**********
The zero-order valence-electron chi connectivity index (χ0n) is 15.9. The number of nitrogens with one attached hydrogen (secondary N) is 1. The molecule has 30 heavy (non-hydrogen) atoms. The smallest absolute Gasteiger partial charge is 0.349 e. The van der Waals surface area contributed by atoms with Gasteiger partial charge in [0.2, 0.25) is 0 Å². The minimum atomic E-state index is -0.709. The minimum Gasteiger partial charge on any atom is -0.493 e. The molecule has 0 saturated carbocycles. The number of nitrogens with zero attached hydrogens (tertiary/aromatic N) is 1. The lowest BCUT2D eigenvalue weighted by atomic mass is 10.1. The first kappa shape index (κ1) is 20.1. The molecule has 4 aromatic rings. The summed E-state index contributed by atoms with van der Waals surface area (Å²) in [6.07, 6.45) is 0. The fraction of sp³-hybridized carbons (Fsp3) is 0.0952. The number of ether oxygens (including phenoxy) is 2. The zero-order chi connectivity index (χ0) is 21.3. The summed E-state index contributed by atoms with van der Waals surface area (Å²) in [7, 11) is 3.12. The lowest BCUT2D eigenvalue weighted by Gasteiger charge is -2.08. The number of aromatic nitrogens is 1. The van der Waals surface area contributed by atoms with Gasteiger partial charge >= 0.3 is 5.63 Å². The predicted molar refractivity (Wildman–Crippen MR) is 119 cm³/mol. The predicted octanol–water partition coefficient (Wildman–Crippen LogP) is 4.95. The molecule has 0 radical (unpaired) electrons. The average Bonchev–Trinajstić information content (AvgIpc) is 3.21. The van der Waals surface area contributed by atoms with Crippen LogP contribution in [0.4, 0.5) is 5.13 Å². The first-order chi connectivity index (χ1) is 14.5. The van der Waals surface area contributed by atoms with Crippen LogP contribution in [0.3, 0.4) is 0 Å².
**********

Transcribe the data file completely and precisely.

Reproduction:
The zero-order valence-electron chi connectivity index (χ0n) is 15.9. The number of nitrogens with one attached hydrogen (secondary N) is 1. The molecule has 30 heavy (non-hydrogen) atoms. The smallest absolute Gasteiger partial charge is 0.349 e. The van der Waals surface area contributed by atoms with Gasteiger partial charge in [0.2, 0.25) is 0 Å². The minimum atomic E-state index is -0.709. The minimum Gasteiger partial charge on any atom is -0.493 e. The molecule has 0 saturated carbocycles. The number of nitrogens with zero attached hydrogens (tertiary/aromatic N) is 1. The lowest BCUT2D eigenvalue weighted by atomic mass is 10.1. The first kappa shape index (κ1) is 20.1. The molecule has 4 aromatic rings. The summed E-state index contributed by atoms with van der Waals surface area (Å²) in [6.07, 6.45) is 0. The fraction of sp³-hybridized carbons (Fsp3) is 0.0952. The number of ether oxygens (including phenoxy) is 2. The zero-order chi connectivity index (χ0) is 21.3. The summed E-state index contributed by atoms with van der Waals surface area (Å²) in [7, 11) is 3.12. The lowest BCUT2D eigenvalue weighted by Gasteiger charge is -2.08. The number of aromatic nitrogens is 1. The van der Waals surface area contributed by atoms with Gasteiger partial charge >= 0.3 is 5.63 Å². The predicted molar refractivity (Wildman–Crippen MR) is 119 cm³/mol. The predicted octanol–water partition coefficient (Wildman–Crippen LogP) is 4.95. The molecule has 0 radical (unpaired) electrons. The average Bonchev–Trinajstić information content (AvgIpc) is 3.21. The van der Waals surface area contributed by atoms with Crippen LogP contribution in [0.4, 0.5) is 5.13 Å². The first-order chi connectivity index (χ1) is 14.5. The van der Waals surface area contributed by atoms with Crippen LogP contribution in [0.3, 0.4) is 0 Å².